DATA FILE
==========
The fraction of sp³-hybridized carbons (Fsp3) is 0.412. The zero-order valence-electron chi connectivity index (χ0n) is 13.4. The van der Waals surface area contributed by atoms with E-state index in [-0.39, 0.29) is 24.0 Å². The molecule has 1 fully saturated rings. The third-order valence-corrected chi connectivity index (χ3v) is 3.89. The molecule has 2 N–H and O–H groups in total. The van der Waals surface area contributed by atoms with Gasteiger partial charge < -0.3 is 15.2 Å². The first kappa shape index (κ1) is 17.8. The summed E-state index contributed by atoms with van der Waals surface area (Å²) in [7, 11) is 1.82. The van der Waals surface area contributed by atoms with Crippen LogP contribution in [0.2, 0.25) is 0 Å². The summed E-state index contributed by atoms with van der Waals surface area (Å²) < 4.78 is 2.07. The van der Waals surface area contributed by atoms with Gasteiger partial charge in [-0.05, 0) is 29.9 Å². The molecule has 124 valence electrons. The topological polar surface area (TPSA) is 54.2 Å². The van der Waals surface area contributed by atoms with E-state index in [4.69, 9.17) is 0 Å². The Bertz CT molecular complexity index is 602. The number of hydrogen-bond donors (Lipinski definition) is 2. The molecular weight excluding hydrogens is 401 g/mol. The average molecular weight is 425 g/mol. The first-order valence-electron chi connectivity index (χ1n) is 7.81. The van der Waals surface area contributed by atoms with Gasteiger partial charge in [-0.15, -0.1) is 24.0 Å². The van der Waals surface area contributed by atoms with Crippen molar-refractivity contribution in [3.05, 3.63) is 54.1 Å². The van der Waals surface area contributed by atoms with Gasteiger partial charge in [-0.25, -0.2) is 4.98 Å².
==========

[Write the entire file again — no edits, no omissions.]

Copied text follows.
The fraction of sp³-hybridized carbons (Fsp3) is 0.412. The zero-order valence-electron chi connectivity index (χ0n) is 13.4. The van der Waals surface area contributed by atoms with E-state index in [-0.39, 0.29) is 24.0 Å². The molecule has 1 fully saturated rings. The third-order valence-corrected chi connectivity index (χ3v) is 3.89. The molecule has 2 N–H and O–H groups in total. The van der Waals surface area contributed by atoms with Gasteiger partial charge < -0.3 is 15.2 Å². The first kappa shape index (κ1) is 17.8. The summed E-state index contributed by atoms with van der Waals surface area (Å²) in [7, 11) is 1.82. The van der Waals surface area contributed by atoms with Crippen LogP contribution in [0.2, 0.25) is 0 Å². The summed E-state index contributed by atoms with van der Waals surface area (Å²) < 4.78 is 2.07. The van der Waals surface area contributed by atoms with Gasteiger partial charge in [-0.05, 0) is 29.9 Å². The molecule has 124 valence electrons. The topological polar surface area (TPSA) is 54.2 Å². The van der Waals surface area contributed by atoms with E-state index in [4.69, 9.17) is 0 Å². The Bertz CT molecular complexity index is 602. The number of hydrogen-bond donors (Lipinski definition) is 2. The molecular weight excluding hydrogens is 401 g/mol. The average molecular weight is 425 g/mol. The first-order valence-electron chi connectivity index (χ1n) is 7.81. The van der Waals surface area contributed by atoms with Gasteiger partial charge in [-0.15, -0.1) is 24.0 Å². The van der Waals surface area contributed by atoms with Crippen molar-refractivity contribution in [3.05, 3.63) is 54.1 Å². The van der Waals surface area contributed by atoms with Gasteiger partial charge in [-0.25, -0.2) is 4.98 Å².